Pieces are in place for housing to continue on its road to recovery but there remain plenty of uncertainties that can derail the market, NAR Chief Economist Lawrence Yun said at a conference earlier this week.
Yun told more than 800 attendees at the CRE Finance Council annual conference in Washington on Tuesday that for the last four years home sales have been essentially flat, at roughly 4.2 million homes, but NAR is forecasting a solid increase by the end of this year to about 4.6 million sales.
The reason: affordability remains at an all-time high, interest rates remain low, foreign buyers and investors remain interested in residential real estate, and the U.S. economy is strengthening, albeit modestly.
At the same time, corporations continue to sit on strong profits, the stock market is still heading up, and inflation remains relatively subdued. What’s more, pent-up demand continues to build and rentals are getting pricier. Home prices nationally have appeared to stabilize and all major home price trackers show prices going up in many areas, a trend that should help boost confidence among buyers and sellers.
All of these are positives, but there remain challenges holding back a more robust recovery in the housing market. Aside from continuing concerns over the financial health of Europe and other parts of the world, the improvement in the U.S. economy remains modest at best, job gains still have a long way to go before the U.S. makes up for the 8 million jobs lost during the recession, home mortgage lending remains tight, and the federal budget deficit continues to weigh down on the country’s prospects.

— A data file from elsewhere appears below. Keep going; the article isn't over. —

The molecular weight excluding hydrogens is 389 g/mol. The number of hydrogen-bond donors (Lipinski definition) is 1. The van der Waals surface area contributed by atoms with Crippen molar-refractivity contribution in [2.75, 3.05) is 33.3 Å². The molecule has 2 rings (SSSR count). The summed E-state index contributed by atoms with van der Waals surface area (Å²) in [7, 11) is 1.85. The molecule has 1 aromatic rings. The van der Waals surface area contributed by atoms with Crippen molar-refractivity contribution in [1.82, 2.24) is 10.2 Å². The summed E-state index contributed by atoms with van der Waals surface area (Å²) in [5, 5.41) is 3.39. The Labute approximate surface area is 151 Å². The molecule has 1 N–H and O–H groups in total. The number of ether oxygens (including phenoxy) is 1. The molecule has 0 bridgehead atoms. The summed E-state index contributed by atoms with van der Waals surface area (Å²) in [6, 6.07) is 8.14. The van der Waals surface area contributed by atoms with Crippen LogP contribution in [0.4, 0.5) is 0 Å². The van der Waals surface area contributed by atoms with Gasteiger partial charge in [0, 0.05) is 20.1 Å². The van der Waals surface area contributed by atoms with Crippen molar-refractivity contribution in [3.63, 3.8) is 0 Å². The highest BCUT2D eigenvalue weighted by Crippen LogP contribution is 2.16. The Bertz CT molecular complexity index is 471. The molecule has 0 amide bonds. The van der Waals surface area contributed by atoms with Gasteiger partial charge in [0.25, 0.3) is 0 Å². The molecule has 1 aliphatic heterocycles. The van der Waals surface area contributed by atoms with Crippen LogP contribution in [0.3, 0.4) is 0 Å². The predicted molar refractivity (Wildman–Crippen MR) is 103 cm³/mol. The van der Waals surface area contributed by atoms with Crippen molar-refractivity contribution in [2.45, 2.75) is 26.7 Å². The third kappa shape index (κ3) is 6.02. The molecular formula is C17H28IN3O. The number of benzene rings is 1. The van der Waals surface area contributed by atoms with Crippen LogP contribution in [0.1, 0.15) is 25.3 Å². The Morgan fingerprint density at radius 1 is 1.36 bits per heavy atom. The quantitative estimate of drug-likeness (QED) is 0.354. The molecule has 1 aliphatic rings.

The other area of uncertainty is what Washington will do. Until the real estate industry gets clarity on the rules and legislation coming down the pike in the next year, lenders are unlikely to restore their underwriting standards to something more normal. For example, the qualified residential mortgage (QRM) rule: will regulators publish a rule next year with a minimum downpayment requirement on “safe” loans? Will other provisions implementing the massive Dodd-Frank Wall Street reform law from two years ago chill lenders’ willingness to lend? What tax law changes, if any, will Congress talk about over the next year?
Then there’s the massive federal tax expenditures expiring at the end of this year. How Congress handles these $4 trillion or so in provisions could have a major impact on how well the economy does.
The bottom line: Despite all the favorable pieces in place for a meaningful housing recovery, the economy continues to be beset by uncertainty, and that’s leaving it an open question how much the housing market can recover in the next year.